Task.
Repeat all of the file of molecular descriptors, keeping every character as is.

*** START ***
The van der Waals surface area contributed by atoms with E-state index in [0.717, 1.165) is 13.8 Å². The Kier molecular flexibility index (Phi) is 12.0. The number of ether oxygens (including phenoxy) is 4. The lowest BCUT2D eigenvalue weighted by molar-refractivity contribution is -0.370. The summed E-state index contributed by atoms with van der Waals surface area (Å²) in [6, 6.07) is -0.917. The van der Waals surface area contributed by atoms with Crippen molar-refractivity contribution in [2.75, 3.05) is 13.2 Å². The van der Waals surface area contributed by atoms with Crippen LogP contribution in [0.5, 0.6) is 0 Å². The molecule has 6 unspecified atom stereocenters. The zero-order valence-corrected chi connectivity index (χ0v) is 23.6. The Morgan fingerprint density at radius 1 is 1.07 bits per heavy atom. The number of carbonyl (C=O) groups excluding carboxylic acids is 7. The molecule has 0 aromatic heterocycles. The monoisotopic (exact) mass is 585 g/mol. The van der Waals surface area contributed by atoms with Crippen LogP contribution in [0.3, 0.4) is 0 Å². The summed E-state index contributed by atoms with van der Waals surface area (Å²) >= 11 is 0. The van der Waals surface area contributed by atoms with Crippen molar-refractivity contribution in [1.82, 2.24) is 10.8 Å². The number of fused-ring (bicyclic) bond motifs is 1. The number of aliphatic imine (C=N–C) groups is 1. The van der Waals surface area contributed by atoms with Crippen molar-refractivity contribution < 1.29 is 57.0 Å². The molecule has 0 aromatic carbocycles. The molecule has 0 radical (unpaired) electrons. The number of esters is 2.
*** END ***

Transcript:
The van der Waals surface area contributed by atoms with E-state index in [0.717, 1.165) is 13.8 Å². The Kier molecular flexibility index (Phi) is 12.0. The number of ether oxygens (including phenoxy) is 4. The lowest BCUT2D eigenvalue weighted by molar-refractivity contribution is -0.370. The summed E-state index contributed by atoms with van der Waals surface area (Å²) in [6, 6.07) is -0.917. The van der Waals surface area contributed by atoms with Crippen molar-refractivity contribution in [2.75, 3.05) is 13.2 Å². The van der Waals surface area contributed by atoms with Crippen LogP contribution in [0.5, 0.6) is 0 Å². The molecule has 6 unspecified atom stereocenters. The zero-order valence-corrected chi connectivity index (χ0v) is 23.6. The Morgan fingerprint density at radius 1 is 1.07 bits per heavy atom. The number of carbonyl (C=O) groups excluding carboxylic acids is 7. The molecule has 0 aromatic heterocycles. The monoisotopic (exact) mass is 585 g/mol. The van der Waals surface area contributed by atoms with Crippen LogP contribution in [0.3, 0.4) is 0 Å². The summed E-state index contributed by atoms with van der Waals surface area (Å²) >= 11 is 0. The van der Waals surface area contributed by atoms with Crippen molar-refractivity contribution in [1.82, 2.24) is 10.8 Å². The number of fused-ring (bicyclic) bond motifs is 1. The number of aliphatic imine (C=N–C) groups is 1. The van der Waals surface area contributed by atoms with Crippen molar-refractivity contribution < 1.29 is 57.0 Å². The molecule has 0 aromatic carbocycles. The molecule has 0 radical (unpaired) electrons. The number of esters is 2.